The Free Fringe and the Free Festival have been very good for the Edinburgh Fringe, because they are a throwback to the way the Fringe used to be: you can take a chance on seeing a show on a whim and if it’s rubbish it’s rubbish. You’ve wasted an hour of your time, but you haven’t wasted your money really because, at the end of a ‘free’ show, you can pay £5 or 20p or nothing, depending on what you thought the show was worth.
In olden days, you went along to the Edinburgh Fringe to see new, original, experimental performances which might or might not work and you would take a risk when choosing shows.
Now, if you are paying £10-£12 per ticket at the ‘paid’ venues, you don’t want to see experimental things – and the performers can’t risk doing experimental things if the punters are paying for £10-£12 tickets.
If you are playing the Pleasance Grand – a 700 seater – at £10 per ticket, neither the audience nor the performer can take a risk.
On the other hand, it is a free show, the need to justify the cost of the ticket doesn’t exist, the expectations of the audience are lower and the restrictions on the performers are less… so there’s more chance of something original coming out of it.
Even if you are a fairly high-profile comedian performing at a ‘paid’ venue, you may well lose £10,000 because of the cost of accommodation, the PR, the print and publicity, the cost of the venue and your manager and agent probably screwing you rigid on the profit and the VAT.
Whereas, if you play ‘free’ shows, you can live in a scummy flat or hostel and don’t even necessarily need to print flyers though you do still have to pay £400 to be listed in the main Fringe Programme. If you’re lucky, you may get £3 per head from your audience of ten or twenty punters each day for maybe 26 days. You might make a slight profit at the end whereas, if you were playing the ‘real’ Fringe, you might lose £8,000.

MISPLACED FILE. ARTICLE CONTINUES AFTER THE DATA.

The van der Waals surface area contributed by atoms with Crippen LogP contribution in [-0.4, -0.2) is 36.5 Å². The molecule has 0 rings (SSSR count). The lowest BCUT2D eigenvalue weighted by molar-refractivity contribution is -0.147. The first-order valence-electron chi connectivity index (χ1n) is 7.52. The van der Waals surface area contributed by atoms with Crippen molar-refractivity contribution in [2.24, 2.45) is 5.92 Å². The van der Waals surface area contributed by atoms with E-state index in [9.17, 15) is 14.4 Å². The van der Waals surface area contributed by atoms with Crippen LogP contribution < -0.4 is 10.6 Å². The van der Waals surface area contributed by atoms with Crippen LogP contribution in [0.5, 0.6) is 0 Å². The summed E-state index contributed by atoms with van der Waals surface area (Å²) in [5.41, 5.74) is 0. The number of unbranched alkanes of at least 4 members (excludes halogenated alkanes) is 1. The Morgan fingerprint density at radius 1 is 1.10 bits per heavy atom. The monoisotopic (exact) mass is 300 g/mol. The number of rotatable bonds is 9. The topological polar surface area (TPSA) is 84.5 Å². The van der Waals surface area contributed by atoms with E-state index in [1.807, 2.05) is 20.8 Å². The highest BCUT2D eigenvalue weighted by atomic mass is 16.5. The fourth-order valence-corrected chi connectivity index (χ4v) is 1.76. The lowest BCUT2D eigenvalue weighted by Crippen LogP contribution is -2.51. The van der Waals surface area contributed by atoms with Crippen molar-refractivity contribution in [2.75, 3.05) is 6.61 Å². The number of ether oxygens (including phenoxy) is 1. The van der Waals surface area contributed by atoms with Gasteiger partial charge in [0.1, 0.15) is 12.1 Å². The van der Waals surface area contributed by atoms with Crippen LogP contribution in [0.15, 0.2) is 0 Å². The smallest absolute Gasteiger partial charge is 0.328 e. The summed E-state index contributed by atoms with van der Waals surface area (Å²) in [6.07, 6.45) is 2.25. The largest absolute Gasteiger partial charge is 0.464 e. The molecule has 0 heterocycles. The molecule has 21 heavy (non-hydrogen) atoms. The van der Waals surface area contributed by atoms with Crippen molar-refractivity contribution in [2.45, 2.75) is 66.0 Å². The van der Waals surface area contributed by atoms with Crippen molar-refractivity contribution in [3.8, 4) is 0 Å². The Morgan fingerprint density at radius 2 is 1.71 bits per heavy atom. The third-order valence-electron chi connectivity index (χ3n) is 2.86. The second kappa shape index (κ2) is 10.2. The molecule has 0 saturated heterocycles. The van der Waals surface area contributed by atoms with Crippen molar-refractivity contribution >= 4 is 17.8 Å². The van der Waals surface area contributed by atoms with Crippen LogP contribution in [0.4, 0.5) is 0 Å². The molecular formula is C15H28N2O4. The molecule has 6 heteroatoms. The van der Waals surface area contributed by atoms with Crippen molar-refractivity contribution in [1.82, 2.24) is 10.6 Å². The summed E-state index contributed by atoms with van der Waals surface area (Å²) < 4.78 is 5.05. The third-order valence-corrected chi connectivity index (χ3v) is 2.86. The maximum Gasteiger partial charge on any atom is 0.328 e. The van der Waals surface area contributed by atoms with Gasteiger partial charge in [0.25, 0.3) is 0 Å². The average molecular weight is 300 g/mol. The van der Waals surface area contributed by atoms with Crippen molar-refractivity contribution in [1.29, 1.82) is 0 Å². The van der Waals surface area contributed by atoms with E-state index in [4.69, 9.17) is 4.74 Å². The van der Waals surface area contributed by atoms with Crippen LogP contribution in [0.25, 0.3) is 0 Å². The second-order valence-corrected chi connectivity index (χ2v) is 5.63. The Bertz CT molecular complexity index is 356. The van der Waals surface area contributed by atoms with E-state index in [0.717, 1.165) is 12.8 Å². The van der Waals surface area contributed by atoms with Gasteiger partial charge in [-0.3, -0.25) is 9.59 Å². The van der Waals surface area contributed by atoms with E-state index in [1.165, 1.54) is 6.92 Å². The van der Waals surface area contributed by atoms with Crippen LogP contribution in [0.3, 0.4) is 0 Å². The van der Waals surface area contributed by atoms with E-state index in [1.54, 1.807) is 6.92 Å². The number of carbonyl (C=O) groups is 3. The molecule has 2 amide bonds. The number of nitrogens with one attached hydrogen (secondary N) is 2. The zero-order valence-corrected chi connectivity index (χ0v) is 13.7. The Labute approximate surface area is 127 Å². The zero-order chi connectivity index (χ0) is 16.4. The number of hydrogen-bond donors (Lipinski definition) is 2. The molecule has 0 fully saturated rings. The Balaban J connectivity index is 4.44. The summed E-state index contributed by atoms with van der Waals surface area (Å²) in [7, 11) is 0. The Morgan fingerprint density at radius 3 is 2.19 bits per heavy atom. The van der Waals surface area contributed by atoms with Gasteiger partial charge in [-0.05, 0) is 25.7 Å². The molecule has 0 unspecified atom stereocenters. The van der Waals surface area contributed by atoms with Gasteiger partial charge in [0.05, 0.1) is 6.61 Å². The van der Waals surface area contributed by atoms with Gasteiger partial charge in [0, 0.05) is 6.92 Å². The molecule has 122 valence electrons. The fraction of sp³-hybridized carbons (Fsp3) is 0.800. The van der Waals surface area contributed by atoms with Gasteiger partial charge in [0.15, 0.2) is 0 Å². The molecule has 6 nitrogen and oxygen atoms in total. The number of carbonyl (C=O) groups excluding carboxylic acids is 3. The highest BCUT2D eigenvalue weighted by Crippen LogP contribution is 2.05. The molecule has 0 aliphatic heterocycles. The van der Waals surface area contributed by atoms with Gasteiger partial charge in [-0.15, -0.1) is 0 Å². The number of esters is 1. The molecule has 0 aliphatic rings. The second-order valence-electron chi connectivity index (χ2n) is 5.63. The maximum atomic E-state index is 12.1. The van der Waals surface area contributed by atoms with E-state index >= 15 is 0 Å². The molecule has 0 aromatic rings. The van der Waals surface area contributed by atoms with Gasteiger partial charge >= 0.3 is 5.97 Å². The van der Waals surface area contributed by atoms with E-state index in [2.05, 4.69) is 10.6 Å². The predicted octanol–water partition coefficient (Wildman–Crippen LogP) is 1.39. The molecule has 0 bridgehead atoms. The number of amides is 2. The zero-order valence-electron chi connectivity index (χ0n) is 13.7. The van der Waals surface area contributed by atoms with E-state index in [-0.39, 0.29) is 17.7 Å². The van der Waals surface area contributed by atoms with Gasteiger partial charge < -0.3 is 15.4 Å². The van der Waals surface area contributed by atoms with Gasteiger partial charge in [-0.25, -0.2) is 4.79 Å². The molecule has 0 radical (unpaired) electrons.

For audiences watching free shows, the attraction is being the first. You may see a brilliant act two years before he or she appears on TV and becomes famous. You get the thrill of ‘discovering’ that performer, which boosts your self-esteem.
But both sides – audience and performer – accept it might be shit.
I admire Michael McIntyre. He is absolutely brilliant. I was watching him on TV last night. Absolutely brilliant. But, if it’s a choice between me seeing a costly Michael McIntyre type stage show at the Fringe and a show by someone who’s not famous who might be original and funny, I would choose to see the unknown person, because I know that Michael McIntyre will deliver a 100% flawless, homogenous show.
I’m more interested in Alpine-like comics performing a show with troughs and peaks.
There was a now well-known comic whose act used to be 40% rubbish, 40% passably OK, 15% good and 5% genius. He was worth sitting through the 95% of other stuff to see the 5% of genius, because those performing peaks were wonderful.
If you see a brilliant, top-of-the-range TV name who’s made millions, he (or she) is not going to have peaks like that. It’s all going to be beautifully slick and professional but have no unexpected creative peaks.
The more expensive a show is, the more likely it is to be homogenous – or, to use another word ‘bland’.
I suppose the difference between ‘free’ and ‘paid’ at the Fringe is that ‘paid’ is always going to tend towards the bland, whereas ‘free’ very often will tend towards the interesting.
Might be good; might be shit; but, even if it’s shit, it might be interesting.
Also, in free shows, you are more likely to get knob gags, which is always a good thing.